The average per capita (A) GHGs (kg CO<sub>2</sub>e/a) and (B) time allocation (h d<sup>−1</sup>) in the non-motorized and motorized subgroups in the different area types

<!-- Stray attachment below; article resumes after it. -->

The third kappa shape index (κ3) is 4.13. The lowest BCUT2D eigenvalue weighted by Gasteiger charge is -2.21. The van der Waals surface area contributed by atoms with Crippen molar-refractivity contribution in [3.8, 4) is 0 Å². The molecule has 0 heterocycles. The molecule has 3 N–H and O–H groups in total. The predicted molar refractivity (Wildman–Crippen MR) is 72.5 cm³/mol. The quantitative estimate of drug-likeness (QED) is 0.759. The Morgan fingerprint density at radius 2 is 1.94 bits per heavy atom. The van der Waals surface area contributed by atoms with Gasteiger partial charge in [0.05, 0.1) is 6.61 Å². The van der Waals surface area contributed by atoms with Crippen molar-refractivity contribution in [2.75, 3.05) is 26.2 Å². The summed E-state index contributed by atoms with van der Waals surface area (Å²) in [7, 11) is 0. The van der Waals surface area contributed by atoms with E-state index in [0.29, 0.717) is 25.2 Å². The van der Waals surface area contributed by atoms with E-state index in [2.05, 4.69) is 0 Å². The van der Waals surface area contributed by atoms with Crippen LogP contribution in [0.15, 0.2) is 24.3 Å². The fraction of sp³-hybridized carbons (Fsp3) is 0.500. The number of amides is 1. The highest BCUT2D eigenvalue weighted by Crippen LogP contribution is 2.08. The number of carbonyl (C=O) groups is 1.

<p><strong>Figure 4.</strong> The average per capita (A) GHGs (kg CO<sub>2</sub>e/a) and (B) time allocation (h d<sup>−1</sup>) in the non-motorized and motorized subgroups in the different area types.</p> <p><strong>Abstract</strong></p> <p>The relationship between urban form and greenhouse gas (GHG) emissions has been studied extensively during the last two decades. The prevailing paradigm arising from these studies is that a dense or compact urban form would best enable low-carbon living. However, the vast majority of these studies have actually concentrated on transportation and/or housing energy, whereas a growing number of studies argue that the GHG implications of other consumption should be taken into account and the relationships evaluated. With this two-part study of four different area types in Finland we illustrate the importance of including all the consumption activities into the GHG assessment. Furthermore, we add to the discussion the idea that consumption choices, or lifestyles, and the resulting GHGs are not just a product of the values of individuals but actually tied to the form of the surrounding urbanization: that is, lifestyles are situated. In part I (Heinonen <em>et al</em> 2013 <em>Environ. Res. Lett.</em> <strong>8</strong> 025003) we looked into this situation in Finland, showing how the residents of the most urbanized areas bring about the highest GHG emissions due to their higher consumption volumes and the economies-of-scale advantages in the less urbanized areas. In part II here, we concentrate only on the middle-income segment and look for differences in the lifestyles when the budget constraints are equal. Here we also add the variables housing type and motorization into the assessment. The same time-use and private expenditure data as in part I and the same GHG assessment method are used here to maintain high transparency and comparability between the two parts. The results of the study imply that larger family sizes and economies-of-scale effects in the less dense areas offset the advantages of more dense living when the emissions are assessed on per capita basis. Also, at equal income levels the carbon footprints vary surprisingly little due to complementary effects of the majority of low-carbon lifestyle choices. Motorization was still found to increase the emissions, but a similar pattern regarding housing type was not found.</p>